Valentino sues landlord to get out of Fifth Avenue lease, says shutdowns destroyed area’s ‘prestige’

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Experiencing severe side effects of the economy-crushing COVID lockdown along with civil unrest in New York City, high-fashion brand Valentino wants out immediately of its lease on Manhattan’s prestigious, or perhaps once prestigious, Fifth Avenue.

Commerce in all sectors is trying to recover from business shutdowns that in particular have been most restrictive in the city and state of New York under Democrats Bill de Blasio and Andrew Cuomo, respectively.

It is often said that real estate derives its value from location, location, location. Valentino has apparently concluded that the four-story retail boutique located on 54th Street, two blocks south of Trump Tower, is no longer in a luxury shopping destination for locals and visitors and is suing to get out from under its lease.

Given the lack of foot traffic in the area that is also home to design brands Versace, Gucci, and Louis Vuitton. in part due to slumping tourism, other brick-and-motor retailers in the general area, such as Victoria’s Secret, are similarly going to court to invalidate their rental agreements.

The area is also home to the popular luxury department store Saks Fifth Avenue, which was also boarded up during the protests (see video below).

(Source: Daily Mail)

When it originally inked the lease in 2013, Valentino — a brand founded by fashion designer Valentino Clemente Ludovico Garavani — may have been paying on average $2,512 per square foot.

In legal papers, Valentino attempted to justify its basis for terminating the lease, the Daily Mail reported.

“In the current social and economic climate, filled with COVID-19-related restrictions, social distancing measures, a lack of consumer confidence and a prevailing fear of patronizing, in-person, ‘non-essential’ luxury retail boutiques, Valentino’s business at the premises has been substantially hindered and rendered impractical, unfeasible and no longer workable.”

Nor does Valentino apparently expect the situation to improve “even in a post-pandemic New York City (should such a day arrive).”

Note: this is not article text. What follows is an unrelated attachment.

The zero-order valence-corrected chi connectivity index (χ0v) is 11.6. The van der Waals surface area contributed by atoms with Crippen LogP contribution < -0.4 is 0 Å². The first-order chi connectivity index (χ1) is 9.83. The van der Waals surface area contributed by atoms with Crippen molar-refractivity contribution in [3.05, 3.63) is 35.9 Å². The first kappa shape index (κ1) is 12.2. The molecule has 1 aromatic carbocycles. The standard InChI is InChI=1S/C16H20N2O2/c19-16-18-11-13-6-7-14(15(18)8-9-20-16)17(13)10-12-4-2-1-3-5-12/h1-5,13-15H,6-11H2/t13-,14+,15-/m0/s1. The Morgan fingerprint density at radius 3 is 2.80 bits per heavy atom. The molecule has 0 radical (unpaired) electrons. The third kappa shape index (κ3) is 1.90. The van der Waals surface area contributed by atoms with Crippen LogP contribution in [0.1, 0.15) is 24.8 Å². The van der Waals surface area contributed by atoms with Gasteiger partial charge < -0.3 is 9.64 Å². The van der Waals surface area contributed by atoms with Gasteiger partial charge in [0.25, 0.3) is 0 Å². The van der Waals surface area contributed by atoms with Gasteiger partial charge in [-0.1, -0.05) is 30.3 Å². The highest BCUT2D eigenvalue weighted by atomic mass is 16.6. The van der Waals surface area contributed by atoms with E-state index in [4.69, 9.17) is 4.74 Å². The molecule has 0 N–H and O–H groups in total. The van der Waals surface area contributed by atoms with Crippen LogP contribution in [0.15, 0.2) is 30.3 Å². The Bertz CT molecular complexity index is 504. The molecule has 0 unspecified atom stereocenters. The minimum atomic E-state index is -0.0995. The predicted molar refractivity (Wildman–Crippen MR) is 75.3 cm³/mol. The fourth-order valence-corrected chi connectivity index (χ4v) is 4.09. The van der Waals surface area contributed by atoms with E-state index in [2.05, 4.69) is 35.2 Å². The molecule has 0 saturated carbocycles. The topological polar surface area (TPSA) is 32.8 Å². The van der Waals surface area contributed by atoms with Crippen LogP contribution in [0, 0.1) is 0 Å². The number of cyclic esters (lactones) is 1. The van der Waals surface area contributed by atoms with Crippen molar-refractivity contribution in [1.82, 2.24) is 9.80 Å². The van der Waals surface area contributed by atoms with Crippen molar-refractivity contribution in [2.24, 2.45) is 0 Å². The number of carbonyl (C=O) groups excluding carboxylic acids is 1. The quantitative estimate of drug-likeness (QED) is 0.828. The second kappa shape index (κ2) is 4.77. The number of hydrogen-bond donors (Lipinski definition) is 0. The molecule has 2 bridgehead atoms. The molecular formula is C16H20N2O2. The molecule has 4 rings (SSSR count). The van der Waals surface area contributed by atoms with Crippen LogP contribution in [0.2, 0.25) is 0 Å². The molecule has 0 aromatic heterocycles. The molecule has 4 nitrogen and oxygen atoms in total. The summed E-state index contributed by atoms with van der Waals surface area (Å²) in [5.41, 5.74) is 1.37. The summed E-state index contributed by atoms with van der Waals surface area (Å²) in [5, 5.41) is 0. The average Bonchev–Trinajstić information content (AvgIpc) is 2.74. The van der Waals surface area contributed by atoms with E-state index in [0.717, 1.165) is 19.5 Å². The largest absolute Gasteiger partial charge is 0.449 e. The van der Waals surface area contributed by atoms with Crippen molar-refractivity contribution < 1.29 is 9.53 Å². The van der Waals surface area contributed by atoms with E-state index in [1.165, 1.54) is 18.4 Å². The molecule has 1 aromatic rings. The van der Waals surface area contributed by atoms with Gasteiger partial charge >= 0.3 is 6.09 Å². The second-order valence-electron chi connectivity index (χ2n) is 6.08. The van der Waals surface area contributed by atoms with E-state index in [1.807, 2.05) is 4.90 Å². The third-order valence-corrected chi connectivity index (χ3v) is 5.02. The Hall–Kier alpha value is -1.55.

In its legal action, the Italian label is also apparently relying on a lease provision about the retail space being “consistent with the luxury, prestigious, high-quality reputation of the immediate Fifth Avenue neighborhood” and thus it is no longer equipped for this purpose.

In general, a material change in conditions could be the basis of ending a contract under some circumstances, but it remains to be seen how this particular controversy — with big bucks on the line — will play out in court or if the parties can reach an out-of-court settlement, now that an actual lawsuit has brought this matter into more intense focus.

“Restrictions have affected Valentino’s ability to offer fitting services or to sell its clothes, shoes and accessories in the store, according to the lawsuit,” Fox Business explained about the lockdown.

“At the start of June, retailers including Valentino, had boarded up their stores with plywood to prevent looters from damaging the stores and their inventory. With fewer instances of unrest, Valentino has since taken down the plywood that has been protecting its facade and has been open for curbside pickup for items such as purses for $1,195 and $495 T-shirts,” Fox Business added.

The attorney for the landlord implied that he plans to respond in court rather than through the media. Apparently the landlord’s lawyer has already rejected Valentino’s attempt to surrender the lease.

 

Robert Jonathan

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